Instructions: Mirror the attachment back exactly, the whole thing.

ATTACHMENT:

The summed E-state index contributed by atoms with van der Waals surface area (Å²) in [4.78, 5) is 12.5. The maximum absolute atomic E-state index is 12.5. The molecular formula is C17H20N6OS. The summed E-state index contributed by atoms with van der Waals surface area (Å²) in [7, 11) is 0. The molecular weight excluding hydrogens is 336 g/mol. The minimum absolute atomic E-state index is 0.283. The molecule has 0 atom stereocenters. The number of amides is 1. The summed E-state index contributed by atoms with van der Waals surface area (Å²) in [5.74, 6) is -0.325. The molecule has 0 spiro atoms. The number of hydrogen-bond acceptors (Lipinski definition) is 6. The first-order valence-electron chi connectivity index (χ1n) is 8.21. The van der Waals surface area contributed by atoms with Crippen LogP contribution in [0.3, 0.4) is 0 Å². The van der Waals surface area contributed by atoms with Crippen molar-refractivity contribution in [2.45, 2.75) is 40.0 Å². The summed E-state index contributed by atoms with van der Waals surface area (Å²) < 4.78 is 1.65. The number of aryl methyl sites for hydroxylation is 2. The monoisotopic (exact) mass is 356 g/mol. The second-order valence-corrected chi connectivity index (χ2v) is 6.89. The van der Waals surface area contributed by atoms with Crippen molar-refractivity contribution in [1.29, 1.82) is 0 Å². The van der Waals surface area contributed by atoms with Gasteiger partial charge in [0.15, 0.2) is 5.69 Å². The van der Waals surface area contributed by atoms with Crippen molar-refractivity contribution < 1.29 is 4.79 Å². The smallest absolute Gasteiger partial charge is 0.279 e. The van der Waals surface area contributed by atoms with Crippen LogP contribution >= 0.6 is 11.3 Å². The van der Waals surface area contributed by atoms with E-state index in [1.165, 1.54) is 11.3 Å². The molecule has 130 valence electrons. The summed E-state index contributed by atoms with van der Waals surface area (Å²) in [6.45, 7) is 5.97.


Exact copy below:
The summed E-state index contributed by atoms with van der Waals surface area (Å²) in [4.78, 5) is 12.5. The maximum absolute atomic E-state index is 12.5. The molecular formula is C17H20N6OS. The summed E-state index contributed by atoms with van der Waals surface area (Å²) in [7, 11) is 0. The molecular weight excluding hydrogens is 336 g/mol. The minimum absolute atomic E-state index is 0.283. The molecule has 0 atom stereocenters. The number of amides is 1. The summed E-state index contributed by atoms with van der Waals surface area (Å²) in [5.74, 6) is -0.325. The molecule has 0 spiro atoms. The number of hydrogen-bond acceptors (Lipinski definition) is 6. The first-order valence-electron chi connectivity index (χ1n) is 8.21. The van der Waals surface area contributed by atoms with Crippen LogP contribution in [0.3, 0.4) is 0 Å². The van der Waals surface area contributed by atoms with Crippen molar-refractivity contribution in [2.45, 2.75) is 40.0 Å². The summed E-state index contributed by atoms with van der Waals surface area (Å²) < 4.78 is 1.65. The number of aryl methyl sites for hydroxylation is 2. The monoisotopic (exact) mass is 356 g/mol. The second-order valence-corrected chi connectivity index (χ2v) is 6.89. The van der Waals surface area contributed by atoms with Crippen molar-refractivity contribution in [1.29, 1.82) is 0 Å². The van der Waals surface area contributed by atoms with Gasteiger partial charge in [0.15, 0.2) is 5.69 Å². The van der Waals surface area contributed by atoms with Crippen molar-refractivity contribution < 1.29 is 4.79 Å². The smallest absolute Gasteiger partial charge is 0.279 e. The van der Waals surface area contributed by atoms with Crippen LogP contribution >= 0.6 is 11.3 Å². The van der Waals surface area contributed by atoms with E-state index in [1.165, 1.54) is 11.3 Å². The molecule has 130 valence electrons. The summed E-state index contributed by atoms with van der Waals surface area (Å²) in [6.45, 7) is 5.97.